What a magnificent feel good show. Come From Away restores your faith in humanity. Moving, energetic and melodic, I defy anyone not to be in raptures … because it really is that good.
The story is set in Newfoundland, an island off the northeast coast of Canada, after the September 11, 2001 terrorist attacks. For the first time, American airspace was shut down and 38 commercial aircraft carrying 6,579 passengers from 92 countries were diverted to the sleepy hollow of Gander, population 9,651 (and four traffic lights). Ill-equipped to handle the deluge, the citizens of Newfoundland rallied and found a way through.
When they landed, those on board the planes had no idea what had just happened. When they found out, like the rest of the world, they were deeply shocked and just wanted to get home … but they couldn’t for five long days. In the meantime, the townsfolk went way beyond the call of duty to lend a helping hand. By doing so, they entrenched Newfoundland in the psyche of all who inadvertently found their way there. Sure there was tension, distrust and heartbreak, but there was also overwhelming goodwill from the locals, which won out.
In the story, love is lost and found and new life-long friendships forged … all in the space of the few days that changed those involved. The unusual title comes from the fact that Newfoundlanders refer to those not born on the island as “Come From Aways”.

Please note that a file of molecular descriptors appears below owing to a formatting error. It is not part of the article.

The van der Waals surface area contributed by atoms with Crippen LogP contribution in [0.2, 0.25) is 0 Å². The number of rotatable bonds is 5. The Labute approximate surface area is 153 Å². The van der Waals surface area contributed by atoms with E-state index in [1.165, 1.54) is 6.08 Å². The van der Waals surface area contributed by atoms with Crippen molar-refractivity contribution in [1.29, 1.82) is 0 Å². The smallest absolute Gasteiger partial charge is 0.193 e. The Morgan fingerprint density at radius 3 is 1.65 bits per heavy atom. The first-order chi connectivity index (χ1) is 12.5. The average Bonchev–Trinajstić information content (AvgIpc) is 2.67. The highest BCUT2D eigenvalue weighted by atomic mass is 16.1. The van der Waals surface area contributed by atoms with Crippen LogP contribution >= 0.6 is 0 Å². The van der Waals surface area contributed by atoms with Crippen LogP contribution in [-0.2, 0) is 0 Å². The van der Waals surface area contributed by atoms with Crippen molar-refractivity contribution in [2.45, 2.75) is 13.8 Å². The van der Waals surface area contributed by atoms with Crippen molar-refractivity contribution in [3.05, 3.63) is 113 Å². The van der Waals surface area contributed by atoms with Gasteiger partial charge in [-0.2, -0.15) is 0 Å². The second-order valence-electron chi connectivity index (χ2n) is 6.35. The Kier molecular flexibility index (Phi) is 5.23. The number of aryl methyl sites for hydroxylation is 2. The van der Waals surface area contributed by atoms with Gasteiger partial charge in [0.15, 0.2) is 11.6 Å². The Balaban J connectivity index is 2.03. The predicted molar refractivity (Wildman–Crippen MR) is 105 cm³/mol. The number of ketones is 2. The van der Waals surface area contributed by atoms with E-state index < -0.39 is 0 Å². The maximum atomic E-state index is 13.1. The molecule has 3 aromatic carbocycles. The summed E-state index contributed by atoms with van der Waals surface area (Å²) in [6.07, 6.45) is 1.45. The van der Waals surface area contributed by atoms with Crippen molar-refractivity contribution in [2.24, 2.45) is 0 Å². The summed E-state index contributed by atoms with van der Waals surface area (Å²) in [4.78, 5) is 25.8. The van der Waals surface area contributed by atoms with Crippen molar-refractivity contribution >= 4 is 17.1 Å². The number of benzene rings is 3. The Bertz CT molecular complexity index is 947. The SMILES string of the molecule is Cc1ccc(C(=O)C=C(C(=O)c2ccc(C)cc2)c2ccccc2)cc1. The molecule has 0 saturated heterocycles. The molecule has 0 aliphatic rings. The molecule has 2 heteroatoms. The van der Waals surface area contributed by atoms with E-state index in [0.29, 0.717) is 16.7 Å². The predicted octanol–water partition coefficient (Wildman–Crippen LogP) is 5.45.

To create the show, Canadian writers Irene Sankoff and David Hein (who are responsible for the music, lyrics and book) went straight to the source. They collected hundreds of hours of interviews from locals to distill into the show’s 100 minutes. Come From Away debuted on Broadway in February 2017. It went on to claim the Tony Award for Best Direction.
The 12 performers on stage for its Australian premiere in Melbourne sing and act up a storm, accompanied by eight equally special musos. Each of the cast members shares the limelight, assuming multiple characters. All are terrific. But Richard Piper as multiple mayors, Zoe Gertz as the first female captain of an American Airlines aircraft and Kolby Kindle as a bloke who evolves as a result of his experience, are foremost among them.
The simple set (by Beowulf Boritt) serves the storyline well. The 15 songs are rousing and poignant. As directed by Christopher Ashley and choreographed by Kelly Devine, Come From Away moves along at pace. It left me feeling buoyant. It has been quite brilliantly conceived and executed.
Come From Away is playing at the Comedy Theatre in Melbourne until 27 October 2019.
Other reviews you might enjoy:
- CLOSED: Win tickets to Come from Away on stage in Melbourne
- Mamma Mia! (Princess) – theatre review
- Come from Away (QPAC)
Alex First is a Melbourne based journalist and communications specialist. He contributes to The Blurb on film and theatre.